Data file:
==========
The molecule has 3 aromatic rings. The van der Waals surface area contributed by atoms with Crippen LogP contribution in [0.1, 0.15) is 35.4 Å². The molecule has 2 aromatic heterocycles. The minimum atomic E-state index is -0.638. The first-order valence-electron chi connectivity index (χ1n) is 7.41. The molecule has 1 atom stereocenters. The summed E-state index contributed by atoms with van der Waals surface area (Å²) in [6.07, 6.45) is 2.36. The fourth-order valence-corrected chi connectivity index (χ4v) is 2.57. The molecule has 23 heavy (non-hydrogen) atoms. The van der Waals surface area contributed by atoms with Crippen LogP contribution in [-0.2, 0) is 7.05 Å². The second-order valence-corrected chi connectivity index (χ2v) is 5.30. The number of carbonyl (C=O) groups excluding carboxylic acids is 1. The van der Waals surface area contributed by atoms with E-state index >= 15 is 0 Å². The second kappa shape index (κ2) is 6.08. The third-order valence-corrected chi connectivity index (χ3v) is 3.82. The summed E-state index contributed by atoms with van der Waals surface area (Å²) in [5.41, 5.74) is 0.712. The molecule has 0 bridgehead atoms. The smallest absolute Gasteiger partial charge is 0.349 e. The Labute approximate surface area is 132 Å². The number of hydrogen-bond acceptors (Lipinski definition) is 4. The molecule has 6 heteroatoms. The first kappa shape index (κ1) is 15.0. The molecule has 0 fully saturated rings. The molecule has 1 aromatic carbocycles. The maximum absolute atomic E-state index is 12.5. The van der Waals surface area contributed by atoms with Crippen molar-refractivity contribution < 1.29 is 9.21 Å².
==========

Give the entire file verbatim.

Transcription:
The molecule has 3 aromatic rings. The van der Waals surface area contributed by atoms with Crippen LogP contribution in [0.1, 0.15) is 35.4 Å². The molecule has 2 aromatic heterocycles. The minimum atomic E-state index is -0.638. The first-order valence-electron chi connectivity index (χ1n) is 7.41. The molecule has 1 atom stereocenters. The summed E-state index contributed by atoms with van der Waals surface area (Å²) in [6.07, 6.45) is 2.36. The fourth-order valence-corrected chi connectivity index (χ4v) is 2.57. The molecule has 23 heavy (non-hydrogen) atoms. The van der Waals surface area contributed by atoms with Crippen LogP contribution in [-0.2, 0) is 7.05 Å². The second-order valence-corrected chi connectivity index (χ2v) is 5.30. The number of carbonyl (C=O) groups excluding carboxylic acids is 1. The van der Waals surface area contributed by atoms with E-state index >= 15 is 0 Å². The second kappa shape index (κ2) is 6.08. The third-order valence-corrected chi connectivity index (χ3v) is 3.82. The summed E-state index contributed by atoms with van der Waals surface area (Å²) in [5.41, 5.74) is 0.712. The molecule has 0 bridgehead atoms. The smallest absolute Gasteiger partial charge is 0.349 e. The Labute approximate surface area is 132 Å². The number of hydrogen-bond acceptors (Lipinski definition) is 4. The molecule has 6 heteroatoms. The first kappa shape index (κ1) is 15.0. The molecule has 0 fully saturated rings. The molecule has 1 aromatic carbocycles. The maximum absolute atomic E-state index is 12.5. The van der Waals surface area contributed by atoms with Crippen molar-refractivity contribution < 1.29 is 9.21 Å².